Following that reasoning, most situations will see any of the above as centers where you can get aid or rescue, and I plan accordingly.
Disaster Hazard Zones
Mark any natural terrain feature or man-made structure that could feature prominently in a crisis as a major source of danger on your map.
This could be things like a nuclear or chemical plant that will release who-knows-what onto the wind if it should explode or burn, or a floodplain around a river that becomes notoriously impassible after heavy rains.
Near mountains you might mark the paths of likely avalanches, or areas most vulnerable to lahars or pyroclastic flows near a volcano. Know what the biggest threats are in your area and understand how far their effects can reach.
I mark these hazards in brown according to the nature of the threat. I will outline a floodplain or landslide zone like I do a high-crime area.
I will mark man-made installations with a symbol representing them and then an arc of projected effect according to the most common prevailing wind conditions in my locale. This lets me plan my movement or escape according to what areas are most likely to be impacted or rendered impassible.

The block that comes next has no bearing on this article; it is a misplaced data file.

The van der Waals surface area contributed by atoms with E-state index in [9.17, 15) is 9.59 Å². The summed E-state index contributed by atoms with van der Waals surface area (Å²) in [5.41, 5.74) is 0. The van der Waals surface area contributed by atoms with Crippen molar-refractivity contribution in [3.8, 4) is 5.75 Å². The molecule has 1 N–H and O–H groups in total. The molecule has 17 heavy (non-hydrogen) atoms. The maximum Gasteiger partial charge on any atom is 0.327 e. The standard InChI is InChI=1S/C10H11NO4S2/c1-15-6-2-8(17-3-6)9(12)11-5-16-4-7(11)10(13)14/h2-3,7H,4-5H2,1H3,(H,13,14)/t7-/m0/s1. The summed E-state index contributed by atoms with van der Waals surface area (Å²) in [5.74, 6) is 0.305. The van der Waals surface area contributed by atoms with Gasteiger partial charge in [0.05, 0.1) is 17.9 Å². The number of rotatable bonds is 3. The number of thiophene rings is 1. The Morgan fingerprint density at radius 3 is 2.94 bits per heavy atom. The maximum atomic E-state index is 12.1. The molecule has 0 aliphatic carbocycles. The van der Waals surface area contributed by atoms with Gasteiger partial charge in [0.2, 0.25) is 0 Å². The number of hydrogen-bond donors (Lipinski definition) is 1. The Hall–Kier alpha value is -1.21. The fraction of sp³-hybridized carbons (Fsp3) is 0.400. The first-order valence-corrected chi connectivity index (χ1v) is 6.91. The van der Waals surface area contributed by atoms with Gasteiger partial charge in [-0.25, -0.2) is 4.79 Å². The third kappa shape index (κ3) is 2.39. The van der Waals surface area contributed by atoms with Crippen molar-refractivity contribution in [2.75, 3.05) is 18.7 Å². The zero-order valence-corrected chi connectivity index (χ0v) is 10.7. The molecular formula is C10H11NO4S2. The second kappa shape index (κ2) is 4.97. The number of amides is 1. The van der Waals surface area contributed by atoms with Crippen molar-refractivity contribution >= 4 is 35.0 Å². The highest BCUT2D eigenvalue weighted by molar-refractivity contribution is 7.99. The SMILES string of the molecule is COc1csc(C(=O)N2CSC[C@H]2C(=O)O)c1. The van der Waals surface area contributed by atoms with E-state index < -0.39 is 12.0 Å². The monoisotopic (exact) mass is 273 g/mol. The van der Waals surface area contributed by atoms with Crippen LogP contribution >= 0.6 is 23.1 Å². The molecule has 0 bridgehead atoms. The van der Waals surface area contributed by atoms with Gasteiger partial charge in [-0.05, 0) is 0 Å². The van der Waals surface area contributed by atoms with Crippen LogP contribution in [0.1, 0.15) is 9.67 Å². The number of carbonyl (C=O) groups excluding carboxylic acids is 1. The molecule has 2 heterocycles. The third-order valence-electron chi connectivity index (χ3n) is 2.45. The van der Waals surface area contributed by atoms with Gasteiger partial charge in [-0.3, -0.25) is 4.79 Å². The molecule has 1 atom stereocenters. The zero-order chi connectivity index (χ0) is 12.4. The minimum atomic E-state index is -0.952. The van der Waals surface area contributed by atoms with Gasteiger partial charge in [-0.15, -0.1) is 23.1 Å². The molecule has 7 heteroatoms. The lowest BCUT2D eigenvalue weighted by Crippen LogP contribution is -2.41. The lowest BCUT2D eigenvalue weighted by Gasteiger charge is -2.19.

You should obviously change your priorities if you find out your home or office is in any of these affected zones.
Other things you’ll want to include on your map:
- locations of ATMs, in case they’re working and you need to make a quick cash withdrawal
- locations of vending machines, so you can grab a few extra supplies
- roads with steep slopes, because they might be hard to drive through, particularly during winter (unless you have a solid 4×4 bug out vehicle)
Updating and Using Your Map
As your plans change and threats evolve or recede, update your map. Also update your map with any observations that might indicate a new threat or point of concern.
If you notice a road dealing with much more traffic than before and backing up a regular basis, you can depend on it being far worse in an actual disaster. Change your route, or just mark the sluggish stretch by itself.
Places and buildings that are regular sites of protest should be marked as hazard zones, or perhaps removed from your list of safe havens if they were one before. You don’t need anything to do with teeming masses of stressed-out, agitating people in kind times, much less when the stakes are far higher.